Happy St. Patrick’s Day!

March 17, 2020

Even though most celebrations have been cancelled, Guinness can still produce an ad to carry us though.


Smithsonian Opens Up Images

February 27, 2020

In an effort to promote access to its resources and increase public engagement, the Smithsonian Institution has released 2.8 million images from copyright restrictions on its site, Smithsonian Open Access.  Visitors to the website can download and use the files in whatever way they wish without requesting express permission from the organization.

 

Made available from the institution’s 19 museums, nine research centers, libraries, archives, and the National Zoo, samplers now have an enormous range of new images to work with.

 


Changing Our World

February 25, 2020

I have noticed recently that a vast swathe of TV ads use mixed-race families, which helps normalise them in the eyes of the average TV viewer.  There are also a good number of gay and lesbian couples in ads these days.  It becomes hard to remember when that wasn’t so.  Here is a great ad by Guinness from 1995.

1995 is not a long time ago, but Guinness were forced to cancel the ad just before its showing due to the number of complaints and the vicious media backlash they received.


Big Brother IS Watching #2

February 25, 2020

Do you remember Foursquare? I guess it is still around but I haven’t heard of it for quite a while. It was an app that directed you to stores and restaurants close to where you were physically located based on the GPS data supplied by your mobile phone. I was reminded of it when I read this article from Creative Review called Creativity and Programmatic Advertizing.  The article might be a bit inside-the-beltway for those not in the advertising and marketing business, but it includes some extraordinary insights into the kind of information databanks that corporation compile about you and me.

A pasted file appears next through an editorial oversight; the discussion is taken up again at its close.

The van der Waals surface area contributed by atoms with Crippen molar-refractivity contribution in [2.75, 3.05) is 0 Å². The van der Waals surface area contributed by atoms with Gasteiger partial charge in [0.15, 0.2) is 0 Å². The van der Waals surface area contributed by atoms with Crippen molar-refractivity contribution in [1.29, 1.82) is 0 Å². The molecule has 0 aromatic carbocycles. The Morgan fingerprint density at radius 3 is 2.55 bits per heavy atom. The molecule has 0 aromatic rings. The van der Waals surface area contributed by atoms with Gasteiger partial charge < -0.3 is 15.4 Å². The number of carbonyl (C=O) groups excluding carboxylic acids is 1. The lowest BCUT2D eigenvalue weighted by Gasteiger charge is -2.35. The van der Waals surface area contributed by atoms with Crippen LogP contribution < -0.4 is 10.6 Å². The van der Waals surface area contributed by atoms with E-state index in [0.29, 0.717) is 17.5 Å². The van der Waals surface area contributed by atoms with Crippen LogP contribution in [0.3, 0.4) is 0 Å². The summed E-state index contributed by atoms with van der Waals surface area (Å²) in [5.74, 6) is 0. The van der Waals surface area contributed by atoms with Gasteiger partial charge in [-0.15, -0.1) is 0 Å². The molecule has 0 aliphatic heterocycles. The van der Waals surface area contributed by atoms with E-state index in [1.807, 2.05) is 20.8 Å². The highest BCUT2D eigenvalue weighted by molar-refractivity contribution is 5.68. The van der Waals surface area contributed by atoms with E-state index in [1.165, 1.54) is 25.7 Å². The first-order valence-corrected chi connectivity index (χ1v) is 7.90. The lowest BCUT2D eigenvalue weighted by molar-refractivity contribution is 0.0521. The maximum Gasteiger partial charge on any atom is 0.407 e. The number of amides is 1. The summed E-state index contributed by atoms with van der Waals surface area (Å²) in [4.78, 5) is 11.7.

First of all, the definition of “programmatic advertizing”:

“Programmatic advertising offers the chance to connect with the right consumer at the right place and time … Programmatic allows you to run segmented work that will appeal to all of your audiences – it then optimises the creative to the version that best suits a media channel’s audience.”

There is nothing new about the first sentence.  If you are placing ads on the TV show “Sesame Street” you are no doubt aiming at a different audience than if you place the same ad on “The Batchelor,” for example.  Even the second sentence is unoriginal: the ad you place on “The Batchelor” will (or should be) different than the ad you used on “Sesame Street“.

The difference today is the matter of scale.  Old campaigns may have had half-a-dozen different sets of copy and images for various market segments.  Today, technology has exploded that almost infinitely.

“Unilever’s Axe brand in Brazil … recently used programmatic adverts to serve online viewers with up to 100,000 variations of its Romeo Reboot ad.”

The particular variation you get to see is not random, of course. It is designed to appeal specifically to characteristics about you that the advertiser already knows from your purchase history, demographics, browsing profiles, and a million other data points that you don’t even recognize you are giving away.

I have no doubt that within a few years almost every ad will say something like “Hello Jak, here’s a piece of cookware that we know you’ve been thinking about.”  We already get this from Amazon.

I don’t need or want that kind of omniscience from corporations. And it sure makes me think more fondly of those quaint old Foursquare days.


Best Ad of 2019

December 28, 2019

I am not an Apple user nor indeed an Apple fan, but this is genius storytelling at its commercial best — a full-on story in 2:50.

 

Thanks to Adweek for the link. They think the Game of Thrones Super Bowl ad was best, but I prefer this.


The New Normal

December 24, 2019

My favourite cannabis ad (or PSA) of the year.


Paris 2024: A Logo

November 4, 2019

This week, the IOC Organizing Committee for the 2024 Paris Olympics introduced their logo. The same logo will be used for the Paralympics, too:

An excellent piece of graphic design, the logo manages to capture the gold medal, the Olympic flame, and Marianne, symbol of the French Republic in a single image.